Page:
If you’ve never goofed around with assembler or machine code, Java bytecode can seem an obscure piece of low-level magic. But sometimes, when things go really wrong, understanding that magic may be what stands between you and solving the problem at hand. Understanding bytecode is necessary to solve performance issues, some classloading issues and to generate code at runtime. And some things you can do are just plain freakin’ cool.
Previously this year, I published some posts about the topic and I’m becoming even more passionate about it – learning more about the corner cases and finding new ways to work with bytecode.
My first post was mainly an attempt to explain the topic to myself. When I’m writing a post, I learn more about the topic, so that’s what that was. I covered pretty much the most basic aspects of Java bytecode and how to read it – the constant table, the local variables table, what happens to the stack when the opcodes are executed, etc.
Many things were left uncovered by the first post and quite a lot was still there to learn. In the next blog post, some more interesting aspects were covered – especially the method invocation mechanics. The 4 main method invocation instructions were covered: invokestatic, invokespecial, invokevirtual, invokeinterface. Invokedynamic instruction wasn’t covered there since I don’t have much experience with it yet.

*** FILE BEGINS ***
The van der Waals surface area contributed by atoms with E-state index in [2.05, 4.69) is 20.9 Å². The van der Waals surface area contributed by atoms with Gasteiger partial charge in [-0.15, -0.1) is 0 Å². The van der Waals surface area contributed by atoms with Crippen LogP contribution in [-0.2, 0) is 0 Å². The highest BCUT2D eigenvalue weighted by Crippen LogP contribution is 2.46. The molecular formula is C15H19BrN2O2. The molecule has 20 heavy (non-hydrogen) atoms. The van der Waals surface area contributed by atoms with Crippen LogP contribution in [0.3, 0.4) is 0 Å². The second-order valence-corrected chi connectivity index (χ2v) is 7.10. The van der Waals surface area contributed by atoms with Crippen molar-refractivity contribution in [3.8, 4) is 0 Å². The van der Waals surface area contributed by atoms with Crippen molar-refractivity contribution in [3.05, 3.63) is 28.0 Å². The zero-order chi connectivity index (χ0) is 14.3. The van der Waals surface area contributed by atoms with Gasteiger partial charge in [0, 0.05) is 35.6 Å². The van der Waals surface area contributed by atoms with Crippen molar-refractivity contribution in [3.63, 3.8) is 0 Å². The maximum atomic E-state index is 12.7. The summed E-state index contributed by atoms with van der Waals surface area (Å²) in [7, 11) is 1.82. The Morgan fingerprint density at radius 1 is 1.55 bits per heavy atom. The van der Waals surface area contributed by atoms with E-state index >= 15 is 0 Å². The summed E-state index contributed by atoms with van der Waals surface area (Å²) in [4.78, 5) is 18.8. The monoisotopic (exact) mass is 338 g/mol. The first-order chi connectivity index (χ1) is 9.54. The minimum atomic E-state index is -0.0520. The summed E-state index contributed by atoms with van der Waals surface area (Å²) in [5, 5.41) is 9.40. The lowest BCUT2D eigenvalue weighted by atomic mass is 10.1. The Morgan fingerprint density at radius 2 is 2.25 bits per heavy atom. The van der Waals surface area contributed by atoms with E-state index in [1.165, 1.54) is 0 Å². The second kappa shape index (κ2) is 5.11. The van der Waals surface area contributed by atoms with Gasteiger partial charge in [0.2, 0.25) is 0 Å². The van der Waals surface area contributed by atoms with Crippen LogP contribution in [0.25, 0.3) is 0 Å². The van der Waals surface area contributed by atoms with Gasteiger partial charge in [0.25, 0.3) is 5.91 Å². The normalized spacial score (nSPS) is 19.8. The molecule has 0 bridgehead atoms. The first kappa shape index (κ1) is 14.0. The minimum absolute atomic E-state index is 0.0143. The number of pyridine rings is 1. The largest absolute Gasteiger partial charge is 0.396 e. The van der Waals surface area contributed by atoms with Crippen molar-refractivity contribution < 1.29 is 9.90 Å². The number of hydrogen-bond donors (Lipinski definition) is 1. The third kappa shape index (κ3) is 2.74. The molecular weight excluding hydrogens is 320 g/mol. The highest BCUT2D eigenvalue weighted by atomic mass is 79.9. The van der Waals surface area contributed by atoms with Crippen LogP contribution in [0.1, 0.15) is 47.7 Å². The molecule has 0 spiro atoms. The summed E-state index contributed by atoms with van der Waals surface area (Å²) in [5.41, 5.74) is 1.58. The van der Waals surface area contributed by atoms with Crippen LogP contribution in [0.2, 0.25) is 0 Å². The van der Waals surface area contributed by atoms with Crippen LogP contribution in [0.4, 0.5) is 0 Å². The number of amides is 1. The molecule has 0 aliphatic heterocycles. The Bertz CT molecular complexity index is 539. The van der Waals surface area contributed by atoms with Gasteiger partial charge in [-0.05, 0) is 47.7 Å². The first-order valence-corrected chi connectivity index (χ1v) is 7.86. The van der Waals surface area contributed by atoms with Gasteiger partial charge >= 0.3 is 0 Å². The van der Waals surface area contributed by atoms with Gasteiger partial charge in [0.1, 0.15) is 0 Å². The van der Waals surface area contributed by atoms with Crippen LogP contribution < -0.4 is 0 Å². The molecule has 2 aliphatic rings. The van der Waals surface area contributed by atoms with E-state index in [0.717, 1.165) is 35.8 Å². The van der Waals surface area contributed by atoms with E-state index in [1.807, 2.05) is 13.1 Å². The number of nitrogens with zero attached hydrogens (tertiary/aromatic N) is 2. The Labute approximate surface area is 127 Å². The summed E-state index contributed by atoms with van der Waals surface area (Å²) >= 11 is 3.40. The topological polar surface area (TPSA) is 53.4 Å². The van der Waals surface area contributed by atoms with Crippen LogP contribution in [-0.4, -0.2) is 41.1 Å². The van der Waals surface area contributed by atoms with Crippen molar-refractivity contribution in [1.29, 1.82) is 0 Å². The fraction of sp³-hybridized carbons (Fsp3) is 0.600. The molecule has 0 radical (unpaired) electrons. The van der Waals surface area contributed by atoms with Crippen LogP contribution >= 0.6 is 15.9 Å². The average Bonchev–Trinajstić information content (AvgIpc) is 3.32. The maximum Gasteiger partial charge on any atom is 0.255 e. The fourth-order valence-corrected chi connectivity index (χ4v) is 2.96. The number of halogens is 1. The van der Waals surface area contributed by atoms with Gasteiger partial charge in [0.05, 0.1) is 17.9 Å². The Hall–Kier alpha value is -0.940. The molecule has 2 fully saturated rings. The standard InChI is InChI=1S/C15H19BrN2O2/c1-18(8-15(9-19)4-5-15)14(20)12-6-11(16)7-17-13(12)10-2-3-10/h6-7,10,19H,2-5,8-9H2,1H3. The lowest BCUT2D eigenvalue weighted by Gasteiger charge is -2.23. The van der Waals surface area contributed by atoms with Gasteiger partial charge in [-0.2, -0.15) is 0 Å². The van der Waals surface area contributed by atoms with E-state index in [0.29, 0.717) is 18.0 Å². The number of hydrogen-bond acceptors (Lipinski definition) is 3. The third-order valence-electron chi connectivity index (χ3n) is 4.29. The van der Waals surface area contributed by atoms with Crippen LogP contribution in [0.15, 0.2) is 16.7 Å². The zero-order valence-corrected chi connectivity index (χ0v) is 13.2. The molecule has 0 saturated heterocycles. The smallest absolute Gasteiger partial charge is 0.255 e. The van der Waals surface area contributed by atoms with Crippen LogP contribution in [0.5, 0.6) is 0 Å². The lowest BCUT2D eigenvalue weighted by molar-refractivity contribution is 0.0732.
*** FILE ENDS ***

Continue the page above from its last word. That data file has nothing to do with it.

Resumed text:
GeeCON 2011: Java Bytecode For Discriminating Developers
After some time I had the pleasure to deliver a talk about the bytecode fundamentals at GeeCON organized in the beautiful city of Krakow in May this year. This was actually my first talk at an international-level conference, so it was a bit scary to deliver the talk to the rough crowd. You can notice I’m a bit nervous at the recording :)
It seems the crowd liked it and people asked quite good questions about the topic later. Hopefully, I can find more interesting aspects in the bytecode while we progress with JRebel development and there will be more interesting stuff to share with others!
In fact, my talk was inspired by the Charles Nutter presentation called Bytecode for Dummies. You may want to check out Charles blog – there he writes a lot of interesting things about the bytecode related topics and his work on JRuby project.
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